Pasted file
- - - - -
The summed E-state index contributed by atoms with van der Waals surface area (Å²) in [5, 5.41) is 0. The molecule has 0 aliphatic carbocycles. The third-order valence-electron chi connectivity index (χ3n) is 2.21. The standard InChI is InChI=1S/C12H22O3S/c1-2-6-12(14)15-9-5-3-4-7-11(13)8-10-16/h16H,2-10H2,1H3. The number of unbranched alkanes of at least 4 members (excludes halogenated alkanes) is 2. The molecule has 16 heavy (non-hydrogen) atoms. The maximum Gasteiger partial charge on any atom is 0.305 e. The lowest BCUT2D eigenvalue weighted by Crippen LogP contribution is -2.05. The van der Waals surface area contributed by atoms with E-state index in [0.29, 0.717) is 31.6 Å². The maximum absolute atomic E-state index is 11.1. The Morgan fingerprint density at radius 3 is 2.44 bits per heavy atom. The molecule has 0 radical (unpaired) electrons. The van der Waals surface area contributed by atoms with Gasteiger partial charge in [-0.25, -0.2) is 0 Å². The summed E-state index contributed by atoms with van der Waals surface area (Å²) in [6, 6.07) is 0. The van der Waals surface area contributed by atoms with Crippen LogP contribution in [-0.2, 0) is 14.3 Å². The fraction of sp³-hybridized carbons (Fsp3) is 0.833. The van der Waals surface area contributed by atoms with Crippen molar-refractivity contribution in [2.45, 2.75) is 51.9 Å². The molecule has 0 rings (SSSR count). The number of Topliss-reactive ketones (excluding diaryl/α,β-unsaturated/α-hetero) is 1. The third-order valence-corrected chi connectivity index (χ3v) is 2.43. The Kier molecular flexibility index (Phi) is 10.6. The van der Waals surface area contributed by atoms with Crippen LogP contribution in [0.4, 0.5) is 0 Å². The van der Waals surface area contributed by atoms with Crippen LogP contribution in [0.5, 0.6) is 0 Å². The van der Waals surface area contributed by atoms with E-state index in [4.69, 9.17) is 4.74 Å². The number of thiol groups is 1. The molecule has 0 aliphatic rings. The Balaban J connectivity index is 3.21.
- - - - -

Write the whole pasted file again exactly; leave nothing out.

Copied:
The summed E-state index contributed by atoms with van der Waals surface area (Å²) in [5, 5.41) is 0. The molecule has 0 aliphatic carbocycles. The third-order valence-electron chi connectivity index (χ3n) is 2.21. The standard InChI is InChI=1S/C12H22O3S/c1-2-6-12(14)15-9-5-3-4-7-11(13)8-10-16/h16H,2-10H2,1H3. The number of unbranched alkanes of at least 4 members (excludes halogenated alkanes) is 2. The molecule has 16 heavy (non-hydrogen) atoms. The maximum Gasteiger partial charge on any atom is 0.305 e. The lowest BCUT2D eigenvalue weighted by Crippen LogP contribution is -2.05. The van der Waals surface area contributed by atoms with E-state index in [0.29, 0.717) is 31.6 Å². The maximum absolute atomic E-state index is 11.1. The Morgan fingerprint density at radius 3 is 2.44 bits per heavy atom. The molecule has 0 radical (unpaired) electrons. The van der Waals surface area contributed by atoms with Gasteiger partial charge in [-0.25, -0.2) is 0 Å². The summed E-state index contributed by atoms with van der Waals surface area (Å²) in [6, 6.07) is 0. The van der Waals surface area contributed by atoms with Crippen LogP contribution in [-0.2, 0) is 14.3 Å². The fraction of sp³-hybridized carbons (Fsp3) is 0.833. The van der Waals surface area contributed by atoms with Crippen molar-refractivity contribution in [2.45, 2.75) is 51.9 Å². The molecule has 0 rings (SSSR count). The number of Topliss-reactive ketones (excluding diaryl/α,β-unsaturated/α-hetero) is 1. The third-order valence-corrected chi connectivity index (χ3v) is 2.43. The Kier molecular flexibility index (Phi) is 10.6. The van der Waals surface area contributed by atoms with Crippen LogP contribution in [0.4, 0.5) is 0 Å². The van der Waals surface area contributed by atoms with Crippen LogP contribution in [0.5, 0.6) is 0 Å². The van der Waals surface area contributed by atoms with E-state index in [4.69, 9.17) is 4.74 Å². The number of thiol groups is 1. The molecule has 0 aliphatic rings. The Balaban J connectivity index is 3.21.